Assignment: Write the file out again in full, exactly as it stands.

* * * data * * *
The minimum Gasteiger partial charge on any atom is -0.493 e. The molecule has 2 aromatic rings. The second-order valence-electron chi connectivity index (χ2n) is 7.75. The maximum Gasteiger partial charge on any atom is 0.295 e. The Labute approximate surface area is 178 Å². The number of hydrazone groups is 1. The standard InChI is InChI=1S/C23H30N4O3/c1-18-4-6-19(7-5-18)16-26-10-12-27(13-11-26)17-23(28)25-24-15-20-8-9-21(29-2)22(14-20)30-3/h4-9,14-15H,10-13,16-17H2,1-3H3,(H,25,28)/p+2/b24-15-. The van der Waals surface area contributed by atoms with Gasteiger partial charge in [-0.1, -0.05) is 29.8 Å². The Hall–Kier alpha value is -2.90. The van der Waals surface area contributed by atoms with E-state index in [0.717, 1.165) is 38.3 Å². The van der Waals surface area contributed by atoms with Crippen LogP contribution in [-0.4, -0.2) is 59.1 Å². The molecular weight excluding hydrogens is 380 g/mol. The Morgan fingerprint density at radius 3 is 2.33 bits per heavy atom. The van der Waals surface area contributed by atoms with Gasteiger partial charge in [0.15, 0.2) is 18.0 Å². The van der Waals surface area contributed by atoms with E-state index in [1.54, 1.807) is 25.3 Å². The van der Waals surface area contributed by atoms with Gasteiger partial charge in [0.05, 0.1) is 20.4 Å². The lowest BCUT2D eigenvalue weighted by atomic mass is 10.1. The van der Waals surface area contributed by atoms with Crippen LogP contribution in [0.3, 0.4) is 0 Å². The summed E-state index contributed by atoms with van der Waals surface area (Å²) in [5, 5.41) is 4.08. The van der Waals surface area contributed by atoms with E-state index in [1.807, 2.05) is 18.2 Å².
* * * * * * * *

The minimum Gasteiger partial charge on any atom is -0.493 e. The molecule has 2 aromatic rings. The second-order valence-electron chi connectivity index (χ2n) is 7.75. The maximum Gasteiger partial charge on any atom is 0.295 e. The Labute approximate surface area is 178 Å². The number of hydrazone groups is 1. The standard InChI is InChI=1S/C23H30N4O3/c1-18-4-6-19(7-5-18)16-26-10-12-27(13-11-26)17-23(28)25-24-15-20-8-9-21(29-2)22(14-20)30-3/h4-9,14-15H,10-13,16-17H2,1-3H3,(H,25,28)/p+2/b24-15-. The van der Waals surface area contributed by atoms with Gasteiger partial charge in [-0.1, -0.05) is 29.8 Å². The Hall–Kier alpha value is -2.90. The van der Waals surface area contributed by atoms with E-state index in [0.717, 1.165) is 38.3 Å². The van der Waals surface area contributed by atoms with Crippen LogP contribution in [-0.4, -0.2) is 59.1 Å². The molecular weight excluding hydrogens is 380 g/mol. The Morgan fingerprint density at radius 3 is 2.33 bits per heavy atom. The van der Waals surface area contributed by atoms with Gasteiger partial charge in [0.15, 0.2) is 18.0 Å². The van der Waals surface area contributed by atoms with E-state index in [1.54, 1.807) is 25.3 Å². The van der Waals surface area contributed by atoms with Gasteiger partial charge in [0.05, 0.1) is 20.4 Å². The lowest BCUT2D eigenvalue weighted by atomic mass is 10.1. The van der Waals surface area contributed by atoms with Crippen LogP contribution in [0.3, 0.4) is 0 Å². The summed E-state index contributed by atoms with van der Waals surface area (Å²) in [5, 5.41) is 4.08. The van der Waals surface area contributed by atoms with E-state index in [1.807, 2.05) is 18.2 Å².